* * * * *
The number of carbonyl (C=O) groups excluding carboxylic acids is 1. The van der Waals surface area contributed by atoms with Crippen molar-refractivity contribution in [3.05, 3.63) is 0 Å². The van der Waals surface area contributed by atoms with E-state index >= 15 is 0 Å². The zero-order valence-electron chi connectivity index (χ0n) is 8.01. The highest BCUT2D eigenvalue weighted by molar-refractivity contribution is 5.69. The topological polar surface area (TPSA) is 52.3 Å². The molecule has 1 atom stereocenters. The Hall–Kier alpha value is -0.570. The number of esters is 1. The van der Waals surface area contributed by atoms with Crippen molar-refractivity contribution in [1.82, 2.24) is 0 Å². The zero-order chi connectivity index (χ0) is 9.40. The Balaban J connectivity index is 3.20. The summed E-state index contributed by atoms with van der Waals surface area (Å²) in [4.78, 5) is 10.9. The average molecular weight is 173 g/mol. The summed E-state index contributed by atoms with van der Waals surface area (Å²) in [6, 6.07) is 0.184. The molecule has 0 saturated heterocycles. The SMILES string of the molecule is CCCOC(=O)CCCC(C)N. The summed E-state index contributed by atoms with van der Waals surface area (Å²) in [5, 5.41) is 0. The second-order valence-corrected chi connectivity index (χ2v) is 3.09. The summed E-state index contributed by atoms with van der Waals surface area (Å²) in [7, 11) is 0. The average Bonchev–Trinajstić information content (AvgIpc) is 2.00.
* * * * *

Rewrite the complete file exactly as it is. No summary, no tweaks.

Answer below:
The number of carbonyl (C=O) groups excluding carboxylic acids is 1. The van der Waals surface area contributed by atoms with Crippen molar-refractivity contribution in [3.05, 3.63) is 0 Å². The van der Waals surface area contributed by atoms with E-state index >= 15 is 0 Å². The zero-order valence-electron chi connectivity index (χ0n) is 8.01. The highest BCUT2D eigenvalue weighted by molar-refractivity contribution is 5.69. The topological polar surface area (TPSA) is 52.3 Å². The molecule has 1 atom stereocenters. The Hall–Kier alpha value is -0.570. The number of esters is 1. The van der Waals surface area contributed by atoms with Crippen molar-refractivity contribution in [1.82, 2.24) is 0 Å². The zero-order chi connectivity index (χ0) is 9.40. The Balaban J connectivity index is 3.20. The summed E-state index contributed by atoms with van der Waals surface area (Å²) in [4.78, 5) is 10.9. The average molecular weight is 173 g/mol. The summed E-state index contributed by atoms with van der Waals surface area (Å²) in [6, 6.07) is 0.184. The molecule has 0 saturated heterocycles. The SMILES string of the molecule is CCCOC(=O)CCCC(C)N. The summed E-state index contributed by atoms with van der Waals surface area (Å²) in [5, 5.41) is 0. The second-order valence-corrected chi connectivity index (χ2v) is 3.09. The summed E-state index contributed by atoms with van der Waals surface area (Å²) in [7, 11) is 0. The average Bonchev–Trinajstić information content (AvgIpc) is 2.00.